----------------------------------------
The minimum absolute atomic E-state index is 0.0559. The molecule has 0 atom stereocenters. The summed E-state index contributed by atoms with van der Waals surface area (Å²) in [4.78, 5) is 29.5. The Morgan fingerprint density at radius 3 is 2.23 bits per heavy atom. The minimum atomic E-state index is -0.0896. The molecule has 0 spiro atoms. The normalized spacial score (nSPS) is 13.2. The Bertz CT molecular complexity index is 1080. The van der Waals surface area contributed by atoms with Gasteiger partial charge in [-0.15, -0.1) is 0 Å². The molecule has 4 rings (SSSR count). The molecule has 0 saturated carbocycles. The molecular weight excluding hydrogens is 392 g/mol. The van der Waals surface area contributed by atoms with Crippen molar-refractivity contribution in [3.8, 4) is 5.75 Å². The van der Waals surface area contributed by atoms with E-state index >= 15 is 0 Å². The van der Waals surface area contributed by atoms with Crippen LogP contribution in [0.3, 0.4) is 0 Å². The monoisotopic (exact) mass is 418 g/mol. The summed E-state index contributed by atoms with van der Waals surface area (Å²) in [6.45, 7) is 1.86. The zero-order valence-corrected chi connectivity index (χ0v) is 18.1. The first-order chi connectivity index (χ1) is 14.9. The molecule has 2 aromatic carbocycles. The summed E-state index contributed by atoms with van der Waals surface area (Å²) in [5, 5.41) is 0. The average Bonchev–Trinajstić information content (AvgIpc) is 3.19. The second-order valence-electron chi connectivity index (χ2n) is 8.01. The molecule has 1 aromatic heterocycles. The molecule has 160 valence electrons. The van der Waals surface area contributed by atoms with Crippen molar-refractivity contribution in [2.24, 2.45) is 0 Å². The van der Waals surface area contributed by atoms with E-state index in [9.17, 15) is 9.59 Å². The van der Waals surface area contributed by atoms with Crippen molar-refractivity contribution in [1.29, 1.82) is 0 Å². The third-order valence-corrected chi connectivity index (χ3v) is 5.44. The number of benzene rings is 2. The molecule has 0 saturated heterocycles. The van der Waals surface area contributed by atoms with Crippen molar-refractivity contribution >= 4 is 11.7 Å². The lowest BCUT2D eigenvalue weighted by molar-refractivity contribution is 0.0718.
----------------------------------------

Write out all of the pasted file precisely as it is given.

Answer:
The minimum absolute atomic E-state index is 0.0559. The molecule has 0 atom stereocenters. The summed E-state index contributed by atoms with van der Waals surface area (Å²) in [4.78, 5) is 29.5. The Morgan fingerprint density at radius 3 is 2.23 bits per heavy atom. The minimum atomic E-state index is -0.0896. The molecule has 0 spiro atoms. The normalized spacial score (nSPS) is 13.2. The Bertz CT molecular complexity index is 1080. The van der Waals surface area contributed by atoms with Gasteiger partial charge in [-0.15, -0.1) is 0 Å². The molecule has 4 rings (SSSR count). The molecule has 0 saturated carbocycles. The molecular weight excluding hydrogens is 392 g/mol. The van der Waals surface area contributed by atoms with Crippen molar-refractivity contribution in [3.8, 4) is 5.75 Å². The van der Waals surface area contributed by atoms with E-state index >= 15 is 0 Å². The van der Waals surface area contributed by atoms with Crippen LogP contribution in [0.3, 0.4) is 0 Å². The monoisotopic (exact) mass is 418 g/mol. The summed E-state index contributed by atoms with van der Waals surface area (Å²) in [6.45, 7) is 1.86. The zero-order valence-corrected chi connectivity index (χ0v) is 18.1. The first-order chi connectivity index (χ1) is 14.9. The molecule has 2 aromatic carbocycles. The summed E-state index contributed by atoms with van der Waals surface area (Å²) in [5, 5.41) is 0. The average Bonchev–Trinajstić information content (AvgIpc) is 3.19. The second-order valence-electron chi connectivity index (χ2n) is 8.01. The molecule has 1 aromatic heterocycles. The molecule has 160 valence electrons. The van der Waals surface area contributed by atoms with Crippen molar-refractivity contribution in [2.24, 2.45) is 0 Å². The van der Waals surface area contributed by atoms with E-state index in [9.17, 15) is 9.59 Å². The van der Waals surface area contributed by atoms with Crippen molar-refractivity contribution in [1.29, 1.82) is 0 Å². The third-order valence-corrected chi connectivity index (χ3v) is 5.44. The number of benzene rings is 2. The molecule has 0 saturated heterocycles. The van der Waals surface area contributed by atoms with Crippen molar-refractivity contribution >= 4 is 11.7 Å². The lowest BCUT2D eigenvalue weighted by molar-refractivity contribution is 0.0718.